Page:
Authors: Lorig, L; Potyondy, D; Varun

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Lorig, L, Potyondy, D & Varun 2020, 'Quantifying excavation-induced rock mass damage in large open pits', in PM Dight (ed.), Slope Stability 2020: Proceedings of the 2020 International Symposium on Slope Stability in Open Pit Mining and Civil Engineering, Australian Centre for Geomechanics, Perth, pp. 969-982,

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Open pit excavation induces rock mass damage as a result of stress release and blasting. The damage reduces the rock mass strength and stiffness. The strength reduction is typically quantified by the Hoek–Brown disturbance factor (D). Limitations of this approach are outlined in the paper. It is proposed that degradation of rock mass strength and stiffness results from damage followed by disturbance. Damage is caused by fracturing of intact rock (e.g. failure of rock bridges) that results from small strains (less than approximately 2 percent) and only increases porosity slightly. Disturbance is caused by rearrangement of intact rock blocks that results from large strains (perhaps 10 percent) and usually produces a large increase in porosity. The strength degradation produced by damage is quantified by the peak and post-peak strengths, and the strength degradation produced by disturbance is quantified by the residual strength. When using numerical models to study the progressive failure of rock masses, estimates of the damage characteristics are required. In many of these models, the Hoek–Brown failure criterion is treated as a yield criterion and the analysis is carried out using plasticity theory. The work described here is aimed at defining the appropriate evolution of rock mass strength as applied to slope stability studies. We do this by studying the stress-strain response of 3D bonded block models with low-porosity structures that range from blocky to disintegrated and a highporosity structure that mimics rockfill. The synthetic peak and post-peak strength envelopes are compared with Hoek–Brown strength envelopes with D factors of zero and one. The comparisons support the following conclusions. Peak and post-peak strength are similar for lower quality (Geological Strength Index less than approximately 40) rock masses. Hoek–Brown strengths for D = 1 are lower than post-peak strengths, with the difference being more pronounced for lower quality rock masses. For low quality rock masses, the Hoek–Brown strength for D = 1 may be lower than the residual strength. In the Hoek–Brown approach, as the D factor increases, the behaviour is cohesion weakening friction weakening; however, our work suggests that the behaviour for higher quality rock masses is cohesion weakening friction strengthening. This statement applies to the synthetic material, and laboratory evidence suggests that it also applies to real rock masses.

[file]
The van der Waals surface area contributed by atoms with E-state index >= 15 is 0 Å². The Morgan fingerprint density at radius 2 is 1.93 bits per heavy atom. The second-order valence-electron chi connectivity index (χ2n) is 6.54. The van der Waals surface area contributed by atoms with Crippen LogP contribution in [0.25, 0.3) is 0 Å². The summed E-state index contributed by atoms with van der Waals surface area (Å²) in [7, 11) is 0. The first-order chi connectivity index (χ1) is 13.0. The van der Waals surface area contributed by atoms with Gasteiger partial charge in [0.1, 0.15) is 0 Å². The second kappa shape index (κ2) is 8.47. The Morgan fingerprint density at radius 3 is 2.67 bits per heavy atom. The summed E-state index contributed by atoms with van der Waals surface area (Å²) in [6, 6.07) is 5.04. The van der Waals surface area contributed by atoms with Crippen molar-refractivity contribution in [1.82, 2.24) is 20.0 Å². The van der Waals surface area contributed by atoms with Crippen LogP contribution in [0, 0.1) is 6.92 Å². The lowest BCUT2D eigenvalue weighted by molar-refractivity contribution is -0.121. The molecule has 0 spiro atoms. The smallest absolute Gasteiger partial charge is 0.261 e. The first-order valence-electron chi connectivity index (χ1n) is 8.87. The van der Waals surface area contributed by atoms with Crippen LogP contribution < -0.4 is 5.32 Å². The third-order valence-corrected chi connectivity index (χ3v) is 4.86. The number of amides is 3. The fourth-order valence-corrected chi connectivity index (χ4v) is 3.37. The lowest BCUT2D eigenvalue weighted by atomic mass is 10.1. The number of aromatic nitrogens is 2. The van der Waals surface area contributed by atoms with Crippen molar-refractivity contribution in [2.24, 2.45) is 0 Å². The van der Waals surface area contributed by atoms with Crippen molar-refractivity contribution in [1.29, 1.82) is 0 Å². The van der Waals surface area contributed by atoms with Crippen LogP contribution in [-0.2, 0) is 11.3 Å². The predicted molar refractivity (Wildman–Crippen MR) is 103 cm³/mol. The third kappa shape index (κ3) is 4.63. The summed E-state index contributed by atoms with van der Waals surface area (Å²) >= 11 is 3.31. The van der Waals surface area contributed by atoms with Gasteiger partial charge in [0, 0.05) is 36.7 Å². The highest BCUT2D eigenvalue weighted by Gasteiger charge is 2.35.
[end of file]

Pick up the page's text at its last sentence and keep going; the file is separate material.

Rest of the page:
Keywords: Hoek–Brown criterion, bonded block model, slope stability

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